On the day of the execution, Edmund and his companions have their heads shaved and are tied to stakes. Edmund rebukes Baldrick's last-minute "cunning plan" and offers a feeble confession before the Witchsmeller. When the pyre is lit, Edmund panics and drops the doll – a small, hooded effigy which bears a striking resemblance to the Witchsmeller. As the doll burns, the Witchsmeller suddenly catches fire and is incinerated, revealing it to be a voodoo doll. The pyre is mysteriously extinguished and the ropes tying the condemned men break away, freeing them.

In the castle, King Richard emerges from his bed-chamber, freshly recuperated from the bubonic plague. Princess Leia begins to tell him about the execution but Queen Gertrude silences her and assures him that all is well. Breaking the fourth wall, the Queen looks at the viewer and winks as magical sparkles fly from her eyes. Leia quietly gasps in amazement as she realises that the Queen is the (implied) real witch.


The closing credits of this episode list the cast members "in order of witchiness".[1][2]

Important characters are in bold.


Alnwick Castle, the location for King Richard's castle

This episode features a number of scenes filmed on location at Alnwick Castle in Northumberland, the setting for King Richard's castle throughout this series. Due to limitations on budget, only selected actors were filmed on location, including Frank Finlay, who filmed scenes there as the Witchsmeller. A production assistant on the series, Hilary Bevan-Jones, recalls that she forgot to pick up Finlay from the location at the end of a shoot and left him behind, until the make-up team found him wandering in the snow in full Witchsmeller costume and brought him back to the hotel.[3]

Despite budgetary limitations, producer John Lloyd's account of this episode was that "it felt more like a huge feature film than a BBC comedy" on account of the construction of a large set for the village scene and the extravagant use of costume, make-up, animals and pyrotechnic stunts.[3]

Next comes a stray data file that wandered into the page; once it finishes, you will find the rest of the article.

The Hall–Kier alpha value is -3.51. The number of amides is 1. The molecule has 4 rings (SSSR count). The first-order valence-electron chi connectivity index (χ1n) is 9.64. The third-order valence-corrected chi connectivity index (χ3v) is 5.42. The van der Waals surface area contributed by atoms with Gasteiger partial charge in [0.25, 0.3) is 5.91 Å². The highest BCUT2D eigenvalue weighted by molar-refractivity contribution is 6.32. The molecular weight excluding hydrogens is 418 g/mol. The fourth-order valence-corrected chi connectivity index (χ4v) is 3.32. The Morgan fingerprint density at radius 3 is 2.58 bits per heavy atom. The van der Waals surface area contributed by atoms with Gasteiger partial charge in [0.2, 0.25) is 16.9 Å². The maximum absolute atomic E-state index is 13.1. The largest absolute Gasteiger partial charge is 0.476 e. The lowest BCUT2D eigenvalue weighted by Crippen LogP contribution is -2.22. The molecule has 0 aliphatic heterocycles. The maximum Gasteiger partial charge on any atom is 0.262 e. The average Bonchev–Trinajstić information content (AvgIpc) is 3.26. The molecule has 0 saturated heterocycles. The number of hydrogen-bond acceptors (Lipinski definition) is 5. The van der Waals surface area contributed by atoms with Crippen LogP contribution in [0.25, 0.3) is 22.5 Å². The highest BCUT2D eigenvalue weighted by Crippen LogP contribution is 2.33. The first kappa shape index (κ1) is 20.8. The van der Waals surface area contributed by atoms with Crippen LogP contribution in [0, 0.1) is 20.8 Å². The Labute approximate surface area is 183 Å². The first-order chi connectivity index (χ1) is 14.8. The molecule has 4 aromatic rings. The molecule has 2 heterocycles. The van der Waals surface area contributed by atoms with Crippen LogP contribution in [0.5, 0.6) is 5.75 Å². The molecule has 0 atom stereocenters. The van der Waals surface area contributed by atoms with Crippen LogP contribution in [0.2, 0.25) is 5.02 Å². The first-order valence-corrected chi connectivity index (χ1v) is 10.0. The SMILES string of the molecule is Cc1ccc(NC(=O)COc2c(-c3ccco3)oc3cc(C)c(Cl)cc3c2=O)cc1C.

Actor Tony Robinson singles out "Witchsmeller Pursuivant" as the episode in which Baldrick's catchphrase, "I have a cunning plan", was firmly developed. The phrase had featured in previous episodes – it had been used in the pilot episode, and in Episode 2, "Born to be King", Prince Edmund and Baldrick develop it whilst plotting against Dougal McAngus. Robinson recalls that during the filming of episode 5, he realised that re-using the word "cunning" could be an effective comedic device and he inserted it into his line "I have a plan" as Baldrick conspires with Edmund to escape from the dungeon.[4]

Although the credits give recognition to William Shakespeare, unlike previous episodes in this series, the script of "Witchsmeller Pursuivant" does not contain any direct references to Shakespeare's plays.[5]


  1. ^ a b Rowan Atkinson & Richard Curtis (writers) (13 July 1983). "Witchsmeller Pursuivant". The Black Adder. Series 1. Episode 5. BBC. BBC One.
  2. ^ Roberts, p.420
  3. ^ a b Roberts, p. 111
  4. ^ Roberts, p. 113
  5. ^ "Witchsmeller Pursuivant". BBC Comedy guide. 2003. Retrieved 16 February 2013.